Building relationships with middle management and people managers across each organization
Leveraging technology to measure and compare the organizational cultures and corresponding functional areas of acquirer and acquiree
Getting granular on things like performance management systems, KPIs and how employees will be measured, timelines for changes in basic components like benefits or compensation structures — identifying and communicating these early — and setting the standards of what success looks like both behaviorally and financially
Determining if a culture reset makes the most sense, which means arming Human Capital Management with the tools needed to develop the new collective aspirational culture to which the organization will strive
According to panelist Juan Betancourt, CEO of Humantelligence – a culture and talent intelligence software company, organizations should align on cultures and business strategy at the onset (not as an afterthought) to increase the odds of success.
“Those M&A’s that fail to deliver on expected synergies often do so because of culture integration issues, but that doesn’t have to be the case any longer…with psychometrics + data analytics + AI/Machine Learning, companies can leverage technology to anticipate culture friction points and figure out game plans before they become bigger issues — measuring differences in culture, team by team, group by group, division by division in order to help merging companies integrate more smoothly.”
Culture is not doing engagement surveys, not disseminating coffee mugs with logos, not listing values on a website, and it’s certainly not a policy in a handbook — because it can’t be. Those things are stagnant, and as COVID-19 taught us, culture is ever changing; it’s an aggregation of people’s behaviors, motivators and values, and work styles; it’s how an organization does things. And because of that, York Flik, employment attorney and Partner at Allen, Norton & Blue, tells us that often the answer for the joined organizations is a new blended culture. So even lawyers involved in these processes need to be aware of which employees contribute to a healthy and positive culture of harmony and respect across levels, as well as those not baked into the fabric of the organization because they may not well integrate and will be damaging to culture — which could lead to bigger legal issues.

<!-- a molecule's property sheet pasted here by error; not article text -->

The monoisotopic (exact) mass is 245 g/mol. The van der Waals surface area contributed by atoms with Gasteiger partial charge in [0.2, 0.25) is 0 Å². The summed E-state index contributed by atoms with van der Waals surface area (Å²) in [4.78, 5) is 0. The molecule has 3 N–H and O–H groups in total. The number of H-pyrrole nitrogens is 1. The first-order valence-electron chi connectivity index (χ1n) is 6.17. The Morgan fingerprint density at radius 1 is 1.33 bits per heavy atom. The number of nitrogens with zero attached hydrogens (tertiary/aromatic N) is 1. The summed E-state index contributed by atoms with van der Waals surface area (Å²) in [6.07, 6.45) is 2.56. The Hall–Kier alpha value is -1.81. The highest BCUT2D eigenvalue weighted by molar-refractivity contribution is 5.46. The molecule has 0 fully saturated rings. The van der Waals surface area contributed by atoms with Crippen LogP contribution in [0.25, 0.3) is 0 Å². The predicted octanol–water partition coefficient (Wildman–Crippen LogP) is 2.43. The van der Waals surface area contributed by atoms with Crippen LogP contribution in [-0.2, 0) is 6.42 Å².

Jose Tomas, Principal & Managing Partner at BrandSparc echoed these sentiments saying, “culture is not a fuzzy thing anymore; it can actually be measured, and with culture, we should be measuring all elements of M&A, including management practices and how the different levels of management will collaborate, how individuals are promoted, how titles and individuals are going to being integrated — not doing so could lead to the deal’s derailment.”
Tomas points to the July 2015 Anthem, Inc. and Cigna Corporation merger agreement to demonstrate the costly and damaging effects of not considering culture prior to and during integration. Clashing leadership styles and a host of operational and procedural integration roadblocks ultimately resulted in the termination of the merger agreement. Read more about the final injunction against the merger on antitrust grounds here.
With 75 add-on acquisitions under his belt, Micah Dawson, VP of Portfolio Support at Trivest Partners, views culture as an outcome during these processes. “There’s a strong correlation, if not causation, between culture and value creation,” and recommends that organizations take heed of the measures that influence culture in our organizations.
He reminds us that if it’s important enough, make it someone’s job. Because of the high-stakes nature of these activities, integration planning should be centralized, and someone should be charged with assessing the integration by functional area — finding the most significant risk areas and making sure that the rest of the integration process isn’t impacted by those.
The Bottom Line
Now more than ever, as organizational cultures evolve and reset during this pandemic, Culture as a Service should be viewed as a driver for value — measuring it in order to be able to manage it, assess potential areas of cultural friction, and then ultimately optimize it. The importance of aligning on culture fit during M&A activity could mean the difference between a smooth integration and success or undue stress, financial loss, and failure.
Don’t let culture be an afterthought. For a better idea of how to take culture into account during merger and acquisition planning — the pitfalls to avoid, how to assess it, and ways to support a culture in which employee engagement, collaboration, and productivity continue to increase during a time of change — we just need 12 minutes and we’ll show you the value of building culture analytics into your strategy.